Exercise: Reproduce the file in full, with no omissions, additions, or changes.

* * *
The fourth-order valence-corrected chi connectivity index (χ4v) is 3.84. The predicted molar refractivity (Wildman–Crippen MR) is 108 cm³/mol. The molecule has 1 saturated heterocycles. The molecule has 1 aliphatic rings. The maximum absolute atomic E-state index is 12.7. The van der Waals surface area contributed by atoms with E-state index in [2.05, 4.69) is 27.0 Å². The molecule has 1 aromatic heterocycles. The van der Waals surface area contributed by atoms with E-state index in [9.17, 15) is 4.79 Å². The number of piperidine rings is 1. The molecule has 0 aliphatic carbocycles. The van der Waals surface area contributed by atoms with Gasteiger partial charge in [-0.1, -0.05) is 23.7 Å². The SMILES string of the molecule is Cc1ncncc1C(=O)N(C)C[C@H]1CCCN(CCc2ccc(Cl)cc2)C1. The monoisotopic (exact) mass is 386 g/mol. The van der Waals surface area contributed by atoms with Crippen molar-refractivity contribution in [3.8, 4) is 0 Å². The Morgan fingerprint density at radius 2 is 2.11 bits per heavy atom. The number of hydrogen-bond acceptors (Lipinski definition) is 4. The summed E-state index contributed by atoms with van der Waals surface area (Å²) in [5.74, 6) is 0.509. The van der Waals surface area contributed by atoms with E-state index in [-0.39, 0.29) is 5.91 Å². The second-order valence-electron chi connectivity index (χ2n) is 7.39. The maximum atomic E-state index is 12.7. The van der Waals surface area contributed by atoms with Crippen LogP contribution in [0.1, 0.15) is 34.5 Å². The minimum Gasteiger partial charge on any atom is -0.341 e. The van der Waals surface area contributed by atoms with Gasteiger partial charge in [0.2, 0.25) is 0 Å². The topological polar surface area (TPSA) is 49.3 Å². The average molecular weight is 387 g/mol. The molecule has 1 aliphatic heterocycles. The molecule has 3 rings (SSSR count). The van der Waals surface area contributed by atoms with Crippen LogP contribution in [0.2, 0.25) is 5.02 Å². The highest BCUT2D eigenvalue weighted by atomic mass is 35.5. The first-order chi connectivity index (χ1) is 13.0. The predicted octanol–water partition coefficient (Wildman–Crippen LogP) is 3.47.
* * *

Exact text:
The fourth-order valence-corrected chi connectivity index (χ4v) is 3.84. The predicted molar refractivity (Wildman–Crippen MR) is 108 cm³/mol. The molecule has 1 saturated heterocycles. The molecule has 1 aliphatic rings. The maximum absolute atomic E-state index is 12.7. The van der Waals surface area contributed by atoms with E-state index in [2.05, 4.69) is 27.0 Å². The molecule has 1 aromatic heterocycles. The van der Waals surface area contributed by atoms with E-state index in [9.17, 15) is 4.79 Å². The number of piperidine rings is 1. The molecule has 0 aliphatic carbocycles. The van der Waals surface area contributed by atoms with Gasteiger partial charge in [-0.1, -0.05) is 23.7 Å². The SMILES string of the molecule is Cc1ncncc1C(=O)N(C)C[C@H]1CCCN(CCc2ccc(Cl)cc2)C1. The monoisotopic (exact) mass is 386 g/mol. The van der Waals surface area contributed by atoms with Crippen molar-refractivity contribution in [3.8, 4) is 0 Å². The Morgan fingerprint density at radius 2 is 2.11 bits per heavy atom. The number of hydrogen-bond acceptors (Lipinski definition) is 4. The summed E-state index contributed by atoms with van der Waals surface area (Å²) in [5.74, 6) is 0.509. The van der Waals surface area contributed by atoms with E-state index in [-0.39, 0.29) is 5.91 Å². The second-order valence-electron chi connectivity index (χ2n) is 7.39. The maximum atomic E-state index is 12.7. The van der Waals surface area contributed by atoms with Crippen LogP contribution in [0.1, 0.15) is 34.5 Å². The minimum Gasteiger partial charge on any atom is -0.341 e. The van der Waals surface area contributed by atoms with Gasteiger partial charge in [0.2, 0.25) is 0 Å². The topological polar surface area (TPSA) is 49.3 Å². The average molecular weight is 387 g/mol. The molecule has 1 aliphatic heterocycles. The molecule has 3 rings (SSSR count). The van der Waals surface area contributed by atoms with Crippen LogP contribution in [0.2, 0.25) is 5.02 Å². The highest BCUT2D eigenvalue weighted by atomic mass is 35.5. The first-order chi connectivity index (χ1) is 13.0. The predicted octanol–water partition coefficient (Wildman–Crippen LogP) is 3.47.